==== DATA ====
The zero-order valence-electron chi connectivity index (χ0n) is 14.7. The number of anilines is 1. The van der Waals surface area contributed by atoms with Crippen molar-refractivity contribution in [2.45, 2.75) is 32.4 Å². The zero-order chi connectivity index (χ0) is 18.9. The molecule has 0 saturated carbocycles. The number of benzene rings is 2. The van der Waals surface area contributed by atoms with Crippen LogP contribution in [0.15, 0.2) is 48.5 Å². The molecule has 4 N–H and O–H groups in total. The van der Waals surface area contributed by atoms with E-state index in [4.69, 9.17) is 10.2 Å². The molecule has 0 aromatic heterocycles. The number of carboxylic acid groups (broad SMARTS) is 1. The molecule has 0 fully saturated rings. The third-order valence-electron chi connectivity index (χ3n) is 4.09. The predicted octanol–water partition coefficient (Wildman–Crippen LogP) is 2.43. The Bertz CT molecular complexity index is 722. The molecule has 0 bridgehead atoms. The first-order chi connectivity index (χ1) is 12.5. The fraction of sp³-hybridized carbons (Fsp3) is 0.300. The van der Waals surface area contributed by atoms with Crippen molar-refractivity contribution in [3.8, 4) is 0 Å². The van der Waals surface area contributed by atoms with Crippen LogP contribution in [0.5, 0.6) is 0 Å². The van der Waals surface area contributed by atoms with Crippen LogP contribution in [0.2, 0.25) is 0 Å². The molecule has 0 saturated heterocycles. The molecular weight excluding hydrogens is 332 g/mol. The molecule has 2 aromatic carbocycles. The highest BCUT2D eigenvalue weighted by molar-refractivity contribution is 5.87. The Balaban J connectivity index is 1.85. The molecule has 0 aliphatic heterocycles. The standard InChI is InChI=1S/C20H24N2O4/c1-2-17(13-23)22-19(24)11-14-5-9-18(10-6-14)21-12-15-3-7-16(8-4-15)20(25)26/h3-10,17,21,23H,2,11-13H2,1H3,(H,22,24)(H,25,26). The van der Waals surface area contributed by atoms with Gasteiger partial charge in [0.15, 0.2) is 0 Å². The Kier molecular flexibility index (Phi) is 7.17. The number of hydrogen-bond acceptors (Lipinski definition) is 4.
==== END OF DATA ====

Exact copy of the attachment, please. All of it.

The zero-order valence-electron chi connectivity index (χ0n) is 14.7. The number of anilines is 1. The van der Waals surface area contributed by atoms with Crippen molar-refractivity contribution in [2.45, 2.75) is 32.4 Å². The zero-order chi connectivity index (χ0) is 18.9. The molecule has 0 saturated carbocycles. The number of benzene rings is 2. The van der Waals surface area contributed by atoms with Crippen LogP contribution in [0.15, 0.2) is 48.5 Å². The molecule has 4 N–H and O–H groups in total. The van der Waals surface area contributed by atoms with E-state index in [4.69, 9.17) is 10.2 Å². The molecule has 0 aromatic heterocycles. The number of carboxylic acid groups (broad SMARTS) is 1. The molecule has 0 fully saturated rings. The third-order valence-electron chi connectivity index (χ3n) is 4.09. The predicted octanol–water partition coefficient (Wildman–Crippen LogP) is 2.43. The Bertz CT molecular complexity index is 722. The molecule has 0 bridgehead atoms. The first-order chi connectivity index (χ1) is 12.5. The fraction of sp³-hybridized carbons (Fsp3) is 0.300. The van der Waals surface area contributed by atoms with Crippen molar-refractivity contribution in [3.8, 4) is 0 Å². The van der Waals surface area contributed by atoms with Crippen LogP contribution in [0.5, 0.6) is 0 Å². The van der Waals surface area contributed by atoms with Crippen LogP contribution in [0.2, 0.25) is 0 Å². The molecule has 0 saturated heterocycles. The molecular weight excluding hydrogens is 332 g/mol. The molecule has 2 aromatic carbocycles. The highest BCUT2D eigenvalue weighted by molar-refractivity contribution is 5.87. The Balaban J connectivity index is 1.85. The molecule has 0 aliphatic heterocycles. The standard InChI is InChI=1S/C20H24N2O4/c1-2-17(13-23)22-19(24)11-14-5-9-18(10-6-14)21-12-15-3-7-16(8-4-15)20(25)26/h3-10,17,21,23H,2,11-13H2,1H3,(H,22,24)(H,25,26). The van der Waals surface area contributed by atoms with Gasteiger partial charge in [0.15, 0.2) is 0 Å². The Kier molecular flexibility index (Phi) is 7.17. The number of hydrogen-bond acceptors (Lipinski definition) is 4.